Served with Picpoul de Pinet, Domaine de Laurier, Languedoc, France 2010 7 for 7 – are you getting an idea that the wine pairings are worth it?
Not a lot of spaghetti in Japan, but chef Niki finds a perfect way to blend it into Japanese cuisine. Spaghetti with Black Abalone from Monterey, pickeld Cod roe, shaved Italian summer truffles, garlic, soy and topped with Daikon radish sprouts. Best pasta EVER!
Paired with Greco di Tufo, Villa Mathilde, Campania, Italy 2010 – do I need to say it? 8 for 8.
About this time, I realize that the 5 parts of course 5 were not 5 different courses. And I’m thinking, I’m getting about full, not sure I can do 4 more. But then, I don’t have to eat it all, right? I can just take a taste of it and stop. I can stop at any time. So…they bring…
All natural Angus rib-cap steak, served on top of a mash of russet potato and leeks, Nanohana (broccoli rabe), carrots and a ponzu demi-jus.
So of course, I eat it all.
This was served with our only red for the night, a Pinot Noir, Ampelos Cellars “Fiddlestix Vineyard, Santa Rita Hills, CA 2008, and Fiddlestixs it was good! 9 for 9
At this point, I’m wondering how I can possible eat more…or yeah, don’t have to finish it.
Finished before I even get a picture. Yes, it is that good. And yet, somehow, it cleanses the palette. And in doing so, I don’t feel so full any more. I’m ready for more.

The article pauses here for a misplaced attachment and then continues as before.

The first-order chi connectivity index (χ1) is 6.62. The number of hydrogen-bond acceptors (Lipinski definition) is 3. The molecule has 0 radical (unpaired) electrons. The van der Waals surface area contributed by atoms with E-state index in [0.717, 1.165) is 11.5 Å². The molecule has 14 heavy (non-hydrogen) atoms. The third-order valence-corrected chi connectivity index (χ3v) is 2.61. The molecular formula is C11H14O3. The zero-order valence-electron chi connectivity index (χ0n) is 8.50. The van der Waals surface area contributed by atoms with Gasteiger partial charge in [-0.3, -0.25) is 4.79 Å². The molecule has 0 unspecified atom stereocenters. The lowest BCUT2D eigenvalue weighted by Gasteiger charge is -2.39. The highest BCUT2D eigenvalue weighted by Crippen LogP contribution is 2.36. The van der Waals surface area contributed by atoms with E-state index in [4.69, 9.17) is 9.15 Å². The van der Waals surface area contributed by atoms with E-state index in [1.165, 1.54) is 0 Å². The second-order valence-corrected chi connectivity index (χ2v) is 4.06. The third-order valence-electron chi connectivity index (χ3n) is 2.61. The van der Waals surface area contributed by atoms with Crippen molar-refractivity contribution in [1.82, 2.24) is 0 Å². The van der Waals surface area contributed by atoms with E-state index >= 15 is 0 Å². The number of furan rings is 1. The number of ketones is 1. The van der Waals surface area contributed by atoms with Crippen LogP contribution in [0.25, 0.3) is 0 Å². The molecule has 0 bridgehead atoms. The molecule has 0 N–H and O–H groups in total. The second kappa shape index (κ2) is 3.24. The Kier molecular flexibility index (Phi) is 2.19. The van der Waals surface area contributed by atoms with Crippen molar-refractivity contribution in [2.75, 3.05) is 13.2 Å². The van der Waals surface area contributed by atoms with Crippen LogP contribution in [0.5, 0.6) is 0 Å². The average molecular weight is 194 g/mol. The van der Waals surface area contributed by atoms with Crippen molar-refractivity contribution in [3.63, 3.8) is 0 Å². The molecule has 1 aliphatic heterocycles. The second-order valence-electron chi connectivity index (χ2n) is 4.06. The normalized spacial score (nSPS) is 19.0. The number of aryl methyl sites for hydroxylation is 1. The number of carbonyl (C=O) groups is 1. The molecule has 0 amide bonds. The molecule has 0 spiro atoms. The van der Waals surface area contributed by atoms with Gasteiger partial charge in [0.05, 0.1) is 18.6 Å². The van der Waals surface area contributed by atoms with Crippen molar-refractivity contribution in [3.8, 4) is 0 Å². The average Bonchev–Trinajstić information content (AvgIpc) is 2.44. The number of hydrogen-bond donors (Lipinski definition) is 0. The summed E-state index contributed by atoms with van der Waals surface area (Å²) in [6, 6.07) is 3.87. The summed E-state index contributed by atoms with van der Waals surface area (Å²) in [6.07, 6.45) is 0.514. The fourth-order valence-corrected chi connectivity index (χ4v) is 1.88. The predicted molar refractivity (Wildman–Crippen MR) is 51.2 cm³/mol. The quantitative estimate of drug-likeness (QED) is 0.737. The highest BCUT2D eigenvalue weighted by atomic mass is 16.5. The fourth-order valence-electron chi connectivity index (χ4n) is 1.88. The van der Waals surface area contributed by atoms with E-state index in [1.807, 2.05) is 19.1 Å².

Oh, do you want to know what it was? Maine Lobster sliced on top of thinly sliced baby cucumber with a puree of Hass avocado and Sweet 100 Heirloom cherry tomatoes (from Niki’s garden) with ponzu. Served with our second sake of the night, Yuzu Sake, Yuzo Omoi, Yamamoto, Japan. They do know how to make some fine sake’s in Japan. Going with 10 for 10
OK…first of all, the title is deceiving…it wasn’t one and two, it was one, two, three, with 2 pieces of the best sushi I have ever had in my entire life. Full, not on your life! I didn’t even get a picture of one of the plates but let me tell you, there is something so special about this sushi, I can’t even tell you what it is. It’s like a metaphysical experience (no exaggeration). I went to see the movie, “Jiro Dreams of Sushi” and if he is any better than what I had here…I would NEVER be able to eat sushi again. As it is, I had to wait almost a month before I could go back to even my favorite sushi bar here. And my #1 son (that’s the first born, not necessarily the best, and not necessarily not) told me THAT was the best sushi he’d ever had when he came up to visit. So you have to understand, this sushi is phenomenal. I’ll tell you all three, even if I only have photos of two…